But it also seems a little unlikely. Unless I misunderstand, much of this material is said to come from a just one book cover. Fackelmann items 2 and 3 were published in 1978 and were said to have been extracted from the same book cover. Then in 1983, items 10-12 were published and were said to come from the very same book cover, which was purchased in Cairo in 1969 (“Die im folgenden behandelten drei Pergament-Fragmente gehören zur Sammlung A. Fackelmann. Sie sind vom Besitzer aus einem Buchdeckelfragment abgelöst worden: der Buchdeckel wurde 1969 in Kairo erworben. Über Papyrus-Fragmente aus derselben Buchdeckelkartonage vgl. M. Gronewald, Einege Fackelmann-Papyri, ZPE 28 (1978) 271 ff.”). Now, two nice-looking papyri containing Christian literature coming from a single book cover would be fantastic. But to also find three more Christian parchment pieces in the same cover? That should raise some eyebrows. P.Fackelmann 11, for example, is a parchment fragment of a miniature codex. Is there any other example of this kind of artifact being used as waste to make a book cover? While it is common to reuse inscribed parchment for some aspects of bookbinding (like the stays that prevent binding threads from pulling through the folded sheets), it is not very common, as far as I know, to use parchment simply as stuffing for the structure of the book cover.
And here is an interesting fact. In 1984, an Italian scholar pointed out that P.Fackelmann 8, the Isocrates fragment, was actually part of a roll of Isocates that had been published already in 1931, well before Anton Fackelmann started working at the Österreichische Nationalbibliothek in Vienna. The editor of the Isocrates papyrus published in 1931 (known as P.Iand. 5.79) said nothing about this papyrus having come from the cover of a book. It was purchased in Egypt by the Coptologist Carl Schmidt in 1926. It is of course possible that only a part of this roll of Isocrates was used for the construction of a book cover, and the other part just happened to find its way into another collection. But an alternative (and far more likely) possibility is that both pieces were unearthed together around 1926 in clandestine excavations and both were dispersed on the antiquities market.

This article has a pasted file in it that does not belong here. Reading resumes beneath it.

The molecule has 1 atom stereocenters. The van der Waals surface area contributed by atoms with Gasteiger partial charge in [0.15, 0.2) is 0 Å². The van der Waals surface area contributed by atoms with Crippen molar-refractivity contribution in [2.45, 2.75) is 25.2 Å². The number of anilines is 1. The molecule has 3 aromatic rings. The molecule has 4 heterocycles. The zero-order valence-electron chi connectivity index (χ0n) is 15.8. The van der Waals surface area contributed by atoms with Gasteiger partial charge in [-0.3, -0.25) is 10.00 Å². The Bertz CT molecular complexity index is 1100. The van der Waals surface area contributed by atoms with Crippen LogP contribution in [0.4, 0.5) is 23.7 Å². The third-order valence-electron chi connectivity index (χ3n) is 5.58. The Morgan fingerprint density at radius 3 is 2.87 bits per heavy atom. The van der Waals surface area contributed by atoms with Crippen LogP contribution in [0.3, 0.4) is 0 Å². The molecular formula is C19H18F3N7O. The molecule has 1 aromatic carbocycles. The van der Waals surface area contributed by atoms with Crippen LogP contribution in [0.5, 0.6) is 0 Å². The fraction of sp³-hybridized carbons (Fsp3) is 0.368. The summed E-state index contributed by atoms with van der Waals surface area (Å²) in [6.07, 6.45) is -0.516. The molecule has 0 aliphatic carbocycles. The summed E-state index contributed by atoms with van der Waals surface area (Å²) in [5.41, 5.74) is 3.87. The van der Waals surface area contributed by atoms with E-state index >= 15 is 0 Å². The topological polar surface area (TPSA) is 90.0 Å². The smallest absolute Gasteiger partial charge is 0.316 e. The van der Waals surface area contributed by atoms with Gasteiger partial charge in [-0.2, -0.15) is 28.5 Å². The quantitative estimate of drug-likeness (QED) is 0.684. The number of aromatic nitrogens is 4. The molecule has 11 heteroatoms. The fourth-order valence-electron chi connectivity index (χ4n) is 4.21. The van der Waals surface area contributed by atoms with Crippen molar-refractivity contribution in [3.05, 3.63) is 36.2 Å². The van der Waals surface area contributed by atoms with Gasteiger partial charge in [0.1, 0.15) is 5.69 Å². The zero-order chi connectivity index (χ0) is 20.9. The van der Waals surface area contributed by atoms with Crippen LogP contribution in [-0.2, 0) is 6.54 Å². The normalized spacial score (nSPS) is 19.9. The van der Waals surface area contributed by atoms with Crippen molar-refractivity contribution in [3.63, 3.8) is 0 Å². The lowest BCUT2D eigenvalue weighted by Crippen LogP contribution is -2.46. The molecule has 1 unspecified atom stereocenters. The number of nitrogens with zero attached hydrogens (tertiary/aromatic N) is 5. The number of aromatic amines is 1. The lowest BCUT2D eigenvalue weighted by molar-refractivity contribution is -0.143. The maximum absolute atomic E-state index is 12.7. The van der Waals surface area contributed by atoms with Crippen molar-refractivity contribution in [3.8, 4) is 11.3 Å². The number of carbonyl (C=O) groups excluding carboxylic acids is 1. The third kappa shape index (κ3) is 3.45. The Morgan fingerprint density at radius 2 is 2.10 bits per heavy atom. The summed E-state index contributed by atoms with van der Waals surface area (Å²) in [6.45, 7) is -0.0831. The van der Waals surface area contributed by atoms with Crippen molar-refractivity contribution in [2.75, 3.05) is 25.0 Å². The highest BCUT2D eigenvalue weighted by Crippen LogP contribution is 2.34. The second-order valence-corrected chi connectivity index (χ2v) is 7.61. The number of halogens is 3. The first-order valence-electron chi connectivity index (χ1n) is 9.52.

All of this to say: The provenance of the Fackelmann papyri should probably be regarded with a bit more skepticism than is usually the case.Sources:
(P.Fackelmann 1-4): M. Gronewald, “Einege Fackelmann-Papyri,” ZPE 28 (1978), 271-277.(P.Fackelmann 5-6): B. Kramer, “Zwei literarische Papyrusfragmente,” ZPE 34 (1979), 1-18.(P.Fackelmann 7-9): H. Bannert and H. Harrauer, “Vier literarische Papyri,” Wiener Studien 93 (1980), 25-39.
(P.Fackelmann 10-12): Festschrift zum 100-jährigen Bestehen der Papyrussammlung der Österreichischen Nationalbibliothek, Papyrus Erzherzog Rainer (Vienna: Hollinek, 1983), 269 ff.
Paola Pruneti, “Su due frammenti isocratei del Panegyricus,” Aegyptus 64 (1984), 27-29.
[Anton Fackelmann, Jr.], Was steckt in der Mumie? Der Ruf der Nachtigall (Frankfurt: Weimarer Schiller-Presse, 2015).
Michael Fackelmann, “Einige Anzeige Wegen Einbruchdiebstahl aus Mumienkartonage,” Anagennesis 4 (1986), 185-196, plates ii-vii.